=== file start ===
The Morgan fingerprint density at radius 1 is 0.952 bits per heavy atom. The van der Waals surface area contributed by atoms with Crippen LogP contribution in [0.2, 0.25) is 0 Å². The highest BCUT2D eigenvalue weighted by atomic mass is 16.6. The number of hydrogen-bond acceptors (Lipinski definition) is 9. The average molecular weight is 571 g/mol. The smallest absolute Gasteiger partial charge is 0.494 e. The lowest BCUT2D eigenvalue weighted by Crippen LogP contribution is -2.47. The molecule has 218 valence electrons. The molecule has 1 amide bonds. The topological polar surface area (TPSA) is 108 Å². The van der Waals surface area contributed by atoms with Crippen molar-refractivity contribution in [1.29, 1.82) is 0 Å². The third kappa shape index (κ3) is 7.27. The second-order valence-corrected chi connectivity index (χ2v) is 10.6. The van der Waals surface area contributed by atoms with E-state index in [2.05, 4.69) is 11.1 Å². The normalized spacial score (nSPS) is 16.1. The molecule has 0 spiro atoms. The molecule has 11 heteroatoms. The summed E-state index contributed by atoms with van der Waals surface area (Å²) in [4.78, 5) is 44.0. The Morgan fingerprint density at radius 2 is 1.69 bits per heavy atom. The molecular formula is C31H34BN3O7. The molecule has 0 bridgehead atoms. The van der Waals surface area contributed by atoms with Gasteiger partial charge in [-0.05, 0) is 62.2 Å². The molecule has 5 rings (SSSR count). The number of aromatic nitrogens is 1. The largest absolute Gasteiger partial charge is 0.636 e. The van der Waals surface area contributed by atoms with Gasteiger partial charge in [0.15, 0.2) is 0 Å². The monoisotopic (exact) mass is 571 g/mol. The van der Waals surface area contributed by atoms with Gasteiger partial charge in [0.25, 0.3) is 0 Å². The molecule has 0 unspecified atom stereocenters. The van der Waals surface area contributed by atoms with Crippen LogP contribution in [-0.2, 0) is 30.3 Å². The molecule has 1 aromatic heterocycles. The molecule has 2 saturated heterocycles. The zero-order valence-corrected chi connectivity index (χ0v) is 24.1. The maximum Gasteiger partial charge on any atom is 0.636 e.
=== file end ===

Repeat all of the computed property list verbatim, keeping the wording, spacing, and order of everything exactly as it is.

The Morgan fingerprint density at radius 1 is 0.952 bits per heavy atom. The van der Waals surface area contributed by atoms with Crippen LogP contribution in [0.2, 0.25) is 0 Å². The highest BCUT2D eigenvalue weighted by atomic mass is 16.6. The number of hydrogen-bond acceptors (Lipinski definition) is 9. The average molecular weight is 571 g/mol. The smallest absolute Gasteiger partial charge is 0.494 e. The lowest BCUT2D eigenvalue weighted by Crippen LogP contribution is -2.47. The molecule has 218 valence electrons. The molecule has 1 amide bonds. The topological polar surface area (TPSA) is 108 Å². The van der Waals surface area contributed by atoms with Crippen molar-refractivity contribution in [1.29, 1.82) is 0 Å². The third kappa shape index (κ3) is 7.27. The second-order valence-corrected chi connectivity index (χ2v) is 10.6. The van der Waals surface area contributed by atoms with E-state index in [2.05, 4.69) is 11.1 Å². The normalized spacial score (nSPS) is 16.1. The molecule has 0 spiro atoms. The molecule has 11 heteroatoms. The summed E-state index contributed by atoms with van der Waals surface area (Å²) in [4.78, 5) is 44.0. The Morgan fingerprint density at radius 2 is 1.69 bits per heavy atom. The molecular formula is C31H34BN3O7. The molecule has 0 bridgehead atoms. The van der Waals surface area contributed by atoms with Gasteiger partial charge in [-0.05, 0) is 62.2 Å². The molecule has 5 rings (SSSR count). The number of aromatic nitrogens is 1. The largest absolute Gasteiger partial charge is 0.636 e. The van der Waals surface area contributed by atoms with Gasteiger partial charge in [0.15, 0.2) is 0 Å². The monoisotopic (exact) mass is 571 g/mol. The van der Waals surface area contributed by atoms with Gasteiger partial charge in [0.25, 0.3) is 0 Å². The molecule has 0 unspecified atom stereocenters. The van der Waals surface area contributed by atoms with Crippen LogP contribution in [-0.2, 0) is 30.3 Å². The molecule has 1 aromatic heterocycles. The molecule has 2 saturated heterocycles. The zero-order valence-corrected chi connectivity index (χ0v) is 24.1. The maximum Gasteiger partial charge on any atom is 0.636 e.